I’m now back in the conservancy, and will post an update on the wild dogs soon

Gonarezhou Predator Survey – Part 1

Hi folks,

I’m still in the middle of the large carnivore spoor survey in Gonarezhou National Park, but have come back to Park’s Headquarters briefly to refuel and re-fill our water containers. I thought I’d post some pics of the survey so far…

The Zimbabwe Parks and Wildlife Management Authority kindly lent us a vehicle (sponsored by Frankfurt  Zoological Society) in which to conduct the spoor survey.  The workshop folks had ingeniously constructed a seat for Rueben on the front of the vehicle, where he looks out for tracks as I drive slowly along the roads.

whole car plus rueben tracking

This has been my view from the drivers seat for most of the past week…!

rueben through windscreen

We’ve seen lots of signs of large carnivores in the park – mostly spotted hyenas and leopards, although we have also seen fresh signs of wild dogs in a couple of different places.  But remarkably few signs of lions, indicating there is a genuine cause for concern about this species in the park.  We also see a LOT of these tracks… African civets.  They seem to be very abundant in the park!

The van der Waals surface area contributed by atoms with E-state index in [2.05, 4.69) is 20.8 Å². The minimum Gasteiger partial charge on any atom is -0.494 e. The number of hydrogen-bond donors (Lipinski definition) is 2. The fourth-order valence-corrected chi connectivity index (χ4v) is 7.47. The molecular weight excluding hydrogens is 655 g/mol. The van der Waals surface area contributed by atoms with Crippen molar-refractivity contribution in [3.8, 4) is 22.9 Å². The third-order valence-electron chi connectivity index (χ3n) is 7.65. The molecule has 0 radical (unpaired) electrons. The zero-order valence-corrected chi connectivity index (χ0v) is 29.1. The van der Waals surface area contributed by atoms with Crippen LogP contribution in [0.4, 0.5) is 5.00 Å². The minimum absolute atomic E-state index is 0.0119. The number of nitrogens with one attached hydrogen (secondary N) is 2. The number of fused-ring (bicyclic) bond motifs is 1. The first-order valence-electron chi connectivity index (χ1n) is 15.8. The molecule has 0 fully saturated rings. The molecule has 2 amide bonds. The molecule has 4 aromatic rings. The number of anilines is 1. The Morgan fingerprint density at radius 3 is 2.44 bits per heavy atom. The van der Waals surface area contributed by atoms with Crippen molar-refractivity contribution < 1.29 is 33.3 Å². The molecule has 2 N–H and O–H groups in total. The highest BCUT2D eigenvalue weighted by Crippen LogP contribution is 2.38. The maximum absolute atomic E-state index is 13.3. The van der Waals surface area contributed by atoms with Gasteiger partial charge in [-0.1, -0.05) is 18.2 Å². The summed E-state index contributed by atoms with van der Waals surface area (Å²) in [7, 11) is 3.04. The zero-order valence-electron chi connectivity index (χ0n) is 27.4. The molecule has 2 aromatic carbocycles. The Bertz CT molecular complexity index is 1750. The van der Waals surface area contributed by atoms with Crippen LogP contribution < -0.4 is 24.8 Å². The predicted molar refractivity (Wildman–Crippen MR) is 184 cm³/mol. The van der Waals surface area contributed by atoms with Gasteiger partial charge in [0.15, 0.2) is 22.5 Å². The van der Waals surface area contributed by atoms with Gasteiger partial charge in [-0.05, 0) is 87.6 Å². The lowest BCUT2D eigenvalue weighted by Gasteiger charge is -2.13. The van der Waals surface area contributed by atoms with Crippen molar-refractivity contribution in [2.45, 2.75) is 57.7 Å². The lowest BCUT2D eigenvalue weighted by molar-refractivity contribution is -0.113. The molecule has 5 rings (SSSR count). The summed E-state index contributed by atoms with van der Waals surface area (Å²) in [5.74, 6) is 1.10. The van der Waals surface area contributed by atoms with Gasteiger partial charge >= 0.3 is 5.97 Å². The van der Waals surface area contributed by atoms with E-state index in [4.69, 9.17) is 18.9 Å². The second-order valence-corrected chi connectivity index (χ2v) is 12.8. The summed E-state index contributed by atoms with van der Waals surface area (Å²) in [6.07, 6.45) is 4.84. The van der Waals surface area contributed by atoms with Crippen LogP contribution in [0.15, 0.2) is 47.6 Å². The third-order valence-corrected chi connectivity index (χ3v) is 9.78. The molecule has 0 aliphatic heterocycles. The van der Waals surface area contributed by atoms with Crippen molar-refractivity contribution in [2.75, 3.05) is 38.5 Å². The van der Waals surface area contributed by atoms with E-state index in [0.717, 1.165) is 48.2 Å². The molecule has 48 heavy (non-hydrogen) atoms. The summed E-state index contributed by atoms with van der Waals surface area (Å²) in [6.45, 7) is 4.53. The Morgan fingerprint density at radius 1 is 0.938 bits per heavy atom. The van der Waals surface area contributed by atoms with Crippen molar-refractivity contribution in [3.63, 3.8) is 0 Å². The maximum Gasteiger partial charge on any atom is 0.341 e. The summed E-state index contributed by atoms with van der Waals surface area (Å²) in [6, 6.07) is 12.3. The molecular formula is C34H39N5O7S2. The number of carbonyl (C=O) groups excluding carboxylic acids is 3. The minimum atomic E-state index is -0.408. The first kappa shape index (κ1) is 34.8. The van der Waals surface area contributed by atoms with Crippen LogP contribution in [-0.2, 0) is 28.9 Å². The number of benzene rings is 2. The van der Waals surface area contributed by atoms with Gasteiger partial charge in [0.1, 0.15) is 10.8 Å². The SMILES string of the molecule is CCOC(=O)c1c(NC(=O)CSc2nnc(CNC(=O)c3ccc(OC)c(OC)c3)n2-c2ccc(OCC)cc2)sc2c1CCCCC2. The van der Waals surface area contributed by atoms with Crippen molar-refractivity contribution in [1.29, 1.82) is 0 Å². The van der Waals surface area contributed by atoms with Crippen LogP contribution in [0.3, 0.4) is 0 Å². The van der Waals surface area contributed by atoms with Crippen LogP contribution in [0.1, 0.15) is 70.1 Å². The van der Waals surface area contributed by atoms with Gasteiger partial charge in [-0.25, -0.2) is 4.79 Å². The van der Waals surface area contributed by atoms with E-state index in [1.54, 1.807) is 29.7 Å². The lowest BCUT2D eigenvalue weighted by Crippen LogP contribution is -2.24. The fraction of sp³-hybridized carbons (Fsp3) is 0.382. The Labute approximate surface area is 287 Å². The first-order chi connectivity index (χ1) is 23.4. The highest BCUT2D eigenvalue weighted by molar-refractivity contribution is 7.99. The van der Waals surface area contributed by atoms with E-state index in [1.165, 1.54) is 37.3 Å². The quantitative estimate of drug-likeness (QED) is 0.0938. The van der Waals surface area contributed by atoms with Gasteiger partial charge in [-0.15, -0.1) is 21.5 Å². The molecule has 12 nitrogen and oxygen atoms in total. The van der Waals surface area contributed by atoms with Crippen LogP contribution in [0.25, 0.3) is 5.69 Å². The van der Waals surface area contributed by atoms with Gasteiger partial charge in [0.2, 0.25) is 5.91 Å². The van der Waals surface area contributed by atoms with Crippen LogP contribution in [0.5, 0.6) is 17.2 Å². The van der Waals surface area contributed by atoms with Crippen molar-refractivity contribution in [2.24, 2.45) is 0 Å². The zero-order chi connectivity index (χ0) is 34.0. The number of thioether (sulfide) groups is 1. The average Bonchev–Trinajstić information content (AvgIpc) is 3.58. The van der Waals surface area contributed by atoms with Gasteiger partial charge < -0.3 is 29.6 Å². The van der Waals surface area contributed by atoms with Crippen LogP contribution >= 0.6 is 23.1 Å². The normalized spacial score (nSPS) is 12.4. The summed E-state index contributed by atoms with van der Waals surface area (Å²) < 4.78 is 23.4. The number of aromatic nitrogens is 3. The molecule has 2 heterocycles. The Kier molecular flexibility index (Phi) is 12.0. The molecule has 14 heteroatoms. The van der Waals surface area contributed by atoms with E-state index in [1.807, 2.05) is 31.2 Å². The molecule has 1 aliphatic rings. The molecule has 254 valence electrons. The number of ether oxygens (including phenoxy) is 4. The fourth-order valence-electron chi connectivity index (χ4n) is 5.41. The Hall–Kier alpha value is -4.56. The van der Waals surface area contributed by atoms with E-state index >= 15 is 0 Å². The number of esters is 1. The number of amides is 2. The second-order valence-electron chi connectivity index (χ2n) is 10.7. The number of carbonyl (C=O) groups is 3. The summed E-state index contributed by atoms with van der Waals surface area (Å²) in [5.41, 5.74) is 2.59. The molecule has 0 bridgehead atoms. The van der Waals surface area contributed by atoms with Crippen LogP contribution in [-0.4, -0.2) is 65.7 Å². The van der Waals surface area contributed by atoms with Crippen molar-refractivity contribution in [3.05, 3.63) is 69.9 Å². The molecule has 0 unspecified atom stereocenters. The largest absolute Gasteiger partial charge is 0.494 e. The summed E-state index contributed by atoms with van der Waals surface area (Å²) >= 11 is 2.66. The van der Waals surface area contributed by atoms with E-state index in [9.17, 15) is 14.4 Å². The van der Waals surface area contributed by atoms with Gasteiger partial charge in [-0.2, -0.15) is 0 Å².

civet tracks

And from time to time we get to see things other than tracks!  We watched this small herd of elephants mud bathing and spraying water around the place, over lunch break one day.

eles at gorwhe

And finally, just before it gets dark we stop wherever we end up – or wherever we need to start the next day – and make camp….

ro's tent

It’s a real privilege to be able to spend so much time in such a beautiful and wild national park.  Except for at the headquarters, it’s very rare to encounter another person or vehicle and the feeling of remoteness is complete.  It does get lonely sometimes, but on the whole I enjoy it, and it will certainly be a nasty shock getting back to the office!